By: Eric Thomas
Magic Johnson’s appearance on Anderson Cooper was refreshing. He’s always been charming and warm; a perfect antidote to the poison which seeped from the Donald Sterling discussion on both sides. He said he forgave Sterling (what a concept!) and called him a friend at the beginning of the interview. Unfortunately, as nice as it was to hear Magic talk instead of Sterling, it’s only the latest episode in what is apparently now a week-long series with Anderson Cooper, who announced that more Sterling tape would be released on Wednesday night’s show. God forbid Sterling wishes to respond to Magic.
No one is going to take this advice (why start now?) but everyone involved in the NBA needs to cool down on Donald Sterling. Give Rochelle Sterling the sole ownership of the team, ban Donald Sterling from ever attending games, and walk away. Continuing this will irrevocably hurt the NBA. Let me be blunt: Donald Sterling is an irrelevant racist and any further discussion will only add to the fire. We need to collectively move on and forget, so that there isn’t any more attention on what’s about to happen regarding the Clippers.
Donald Sterling can’t seem to stop shooting himself in the foot. Any privacy protection he once could have argued was rendered abrogate with that ponderous interview he gave to CNN. His racist thoughts were not uncovered in an illegally taped conversation, they were broadcast worldwide. He’s waived his right to privacy.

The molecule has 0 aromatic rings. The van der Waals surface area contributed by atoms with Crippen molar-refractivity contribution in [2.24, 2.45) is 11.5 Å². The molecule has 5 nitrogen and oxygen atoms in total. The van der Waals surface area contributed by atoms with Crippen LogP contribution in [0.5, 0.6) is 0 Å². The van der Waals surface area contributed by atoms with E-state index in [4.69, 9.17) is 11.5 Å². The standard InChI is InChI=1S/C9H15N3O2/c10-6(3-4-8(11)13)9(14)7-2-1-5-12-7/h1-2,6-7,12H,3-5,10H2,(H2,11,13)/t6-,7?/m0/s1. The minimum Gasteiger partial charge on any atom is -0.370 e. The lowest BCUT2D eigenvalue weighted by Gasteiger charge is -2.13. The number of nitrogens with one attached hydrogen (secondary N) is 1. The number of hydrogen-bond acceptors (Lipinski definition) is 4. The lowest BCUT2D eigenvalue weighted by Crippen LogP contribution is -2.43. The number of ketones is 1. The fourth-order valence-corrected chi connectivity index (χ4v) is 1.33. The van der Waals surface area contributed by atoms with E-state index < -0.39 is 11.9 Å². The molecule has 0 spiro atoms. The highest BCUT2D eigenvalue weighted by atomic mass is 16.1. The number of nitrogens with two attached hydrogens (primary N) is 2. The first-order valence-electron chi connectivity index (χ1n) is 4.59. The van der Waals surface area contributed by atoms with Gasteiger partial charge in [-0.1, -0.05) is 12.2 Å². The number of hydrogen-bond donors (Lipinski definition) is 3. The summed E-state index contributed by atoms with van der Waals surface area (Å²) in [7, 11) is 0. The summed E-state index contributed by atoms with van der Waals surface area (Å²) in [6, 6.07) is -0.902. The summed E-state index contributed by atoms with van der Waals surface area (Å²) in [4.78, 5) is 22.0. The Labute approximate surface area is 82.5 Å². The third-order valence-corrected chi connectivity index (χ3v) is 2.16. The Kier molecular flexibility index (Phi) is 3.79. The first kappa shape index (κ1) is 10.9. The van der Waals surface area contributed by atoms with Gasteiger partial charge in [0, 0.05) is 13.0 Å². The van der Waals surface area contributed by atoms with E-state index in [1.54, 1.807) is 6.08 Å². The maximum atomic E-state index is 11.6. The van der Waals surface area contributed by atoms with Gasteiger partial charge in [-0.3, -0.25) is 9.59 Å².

Rochelle (Shelly) Sterling is much, much smarter. She’s prepared to fight for control of the Clippers, and she’s been tactful in interviews with Barbara Walters and the New York Times. She’s already accused the NBA of sexism, and retained a cabal of lawyers to back her up.
She hired L.A. attorney Pierce O’Donnell, and this guy is a BEAST. He was once named one of the “100 most influential lawyers in America” and was called the “new Perry Mason of Hollywood,” until he was indicted for illegally funneling campaign contributions to John Edwards’ presidential campaign. He fought disbarment, won, served a six month suspension, and joined the famed Hollywood law firm of Greenberg Glusker earlier this year, a firm whose clients include Jeffery Katzenburg and Tom Cruise. He’s a talented attorney who seeks to restore his formerly celebrated reputation. The NBA needs to be worried. A brilliant lawyer with incentives beyond money is very, very dangerous. Especially when he smells blood.
O’Donnell didn’t take long to go on the offensive. When the NBA announced that Ms. Sterling’s ownership would be terminated along with her estranged husband’s, O’Donnell released a statement of his own, “We do not agree with the league’s self-serving interpretation of its constitution, its application to Shelly Sterling or its validity under these unique circumstances.” He added, “We live in a nation of laws. California law and the United States Constitution trump any such interpretation.”
He’s right. The NBA cannot do anything they want. If the United States was founded on anything, it would be the private enjoyment of personal property. If someone owns something in their current possession, it’s really hard to take it away. No business or organization is above the law.